Every now and then, I have an ingredient in my pantry that I, for some reason, never use. Turmeric happens to be one of them. It is an ingredient I began to love when I visited India. When I walked through the spice markets and gazed upon the sacks filled to the brim with a variety of colors and scents, the turmeric easily stood out. Aside from its glistening gold color (in powder form), its odor is strong and spicy, making it just hard to miss.
Many years have passed since my visit to India and out of some strange habit, I still buy and store turmeric in my pantry. And keep it there unused. It wasn’t until recently, while walking around Singapore, that I got a sniff of a memory, which took me straight back to my time in India and reminded me of this particular spice.
Turmeric is a rhizome root from the ginger family. It stands out with its own personality, a flavor profile that some may find quite offensive to the palate when eaten alone. With its earthy tones and pungent scent, it can turn many away on a first date. Although its taste is undoubtably its signature, turmeric’s bright sunset hue allows it to stand out and be conveniently recognizable. What’s also noteworthy is that its color differs and depends on the form. When cooking with fresh turmeric, the end result is more on the golden orange side versus the dry powder kind, which yields a striking electric yellow tone.
You can use the root whole by dropping it into a soup or flavoring a rice dish. But to achieve its vibrant color, finely grate the root and disperse in a few drops of water before adding it to the dish.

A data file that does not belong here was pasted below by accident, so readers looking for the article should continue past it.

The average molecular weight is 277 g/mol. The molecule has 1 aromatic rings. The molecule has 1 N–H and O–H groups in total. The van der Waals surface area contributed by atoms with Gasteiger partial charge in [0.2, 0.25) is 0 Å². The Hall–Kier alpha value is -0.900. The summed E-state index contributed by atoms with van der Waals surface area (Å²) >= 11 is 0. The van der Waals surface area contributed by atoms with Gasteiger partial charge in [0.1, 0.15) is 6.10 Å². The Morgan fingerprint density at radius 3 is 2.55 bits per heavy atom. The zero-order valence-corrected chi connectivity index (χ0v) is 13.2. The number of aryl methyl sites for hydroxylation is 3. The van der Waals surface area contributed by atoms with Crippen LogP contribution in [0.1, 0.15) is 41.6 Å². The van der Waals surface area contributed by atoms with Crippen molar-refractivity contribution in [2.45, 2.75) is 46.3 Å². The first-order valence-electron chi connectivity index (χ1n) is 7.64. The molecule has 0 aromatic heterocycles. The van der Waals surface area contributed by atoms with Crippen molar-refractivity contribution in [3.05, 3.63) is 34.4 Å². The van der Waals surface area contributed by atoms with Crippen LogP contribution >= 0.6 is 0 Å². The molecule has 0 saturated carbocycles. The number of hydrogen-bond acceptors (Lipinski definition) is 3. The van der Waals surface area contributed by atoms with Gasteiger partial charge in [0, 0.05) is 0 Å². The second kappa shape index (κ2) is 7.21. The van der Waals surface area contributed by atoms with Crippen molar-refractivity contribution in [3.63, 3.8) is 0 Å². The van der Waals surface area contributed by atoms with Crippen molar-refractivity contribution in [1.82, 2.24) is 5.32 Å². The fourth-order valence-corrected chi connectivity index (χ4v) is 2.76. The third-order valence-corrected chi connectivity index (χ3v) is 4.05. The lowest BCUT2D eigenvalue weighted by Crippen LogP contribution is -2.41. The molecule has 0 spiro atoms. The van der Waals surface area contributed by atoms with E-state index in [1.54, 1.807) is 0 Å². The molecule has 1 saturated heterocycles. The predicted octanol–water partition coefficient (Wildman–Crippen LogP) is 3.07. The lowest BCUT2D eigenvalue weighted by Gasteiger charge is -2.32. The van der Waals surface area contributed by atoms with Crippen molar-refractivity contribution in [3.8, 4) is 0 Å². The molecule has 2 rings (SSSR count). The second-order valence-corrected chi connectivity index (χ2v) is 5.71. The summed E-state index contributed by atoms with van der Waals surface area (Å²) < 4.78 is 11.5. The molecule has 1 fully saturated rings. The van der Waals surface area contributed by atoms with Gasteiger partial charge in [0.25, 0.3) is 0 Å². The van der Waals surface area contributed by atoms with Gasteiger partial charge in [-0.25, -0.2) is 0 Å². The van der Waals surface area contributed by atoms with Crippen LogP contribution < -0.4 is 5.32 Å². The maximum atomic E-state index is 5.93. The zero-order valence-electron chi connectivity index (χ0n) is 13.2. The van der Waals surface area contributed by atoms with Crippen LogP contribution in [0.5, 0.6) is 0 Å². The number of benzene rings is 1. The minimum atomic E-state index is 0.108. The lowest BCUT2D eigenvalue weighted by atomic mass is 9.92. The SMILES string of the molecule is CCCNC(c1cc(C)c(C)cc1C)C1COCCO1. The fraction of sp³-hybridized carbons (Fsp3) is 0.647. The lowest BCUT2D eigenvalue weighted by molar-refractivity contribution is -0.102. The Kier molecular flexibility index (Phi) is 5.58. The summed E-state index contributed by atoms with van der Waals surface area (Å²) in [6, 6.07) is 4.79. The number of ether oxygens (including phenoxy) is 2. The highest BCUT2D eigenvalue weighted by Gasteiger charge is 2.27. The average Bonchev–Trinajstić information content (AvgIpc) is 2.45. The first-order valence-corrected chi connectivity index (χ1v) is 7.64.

Turmeric will always be a “flavor of the month” (season more like it) with London spawning cult favorites like turmeric latte and the golden spice being incorporated in teas and smoothies, snacks like peanuts, and even chocolate. Apart from being a simple ingredient to use, it is also championed for its health benefits; it’s believed to ward off cancer and inflammatory conditions.
When using fresh roots, peel the outer skin with the back of a spoon or knife. You can use the root whole by dropping it into a soup or flavoring a rice dish. But to achieve its vibrant color, finely grate the root and disperse in a few drops of water before adding it to the dish. Turmeric’s magical flavor and color come to life when cooked. When paired with aromatics, it creates a sensational explosion on the taste buds.
Great flavor is comprised of building blocks (ingredients) and without a strong foundation, it will topple. Turmeric is one of the fundamental foundation blocks in building flavor. What comes of its earthy, pungent flavor and aroma slowly turns into bouquets of blissful scents with an almost floral tone, a transformation rarely seen in ingredients.
Originally published in F&B Report Vol. 13 No. 5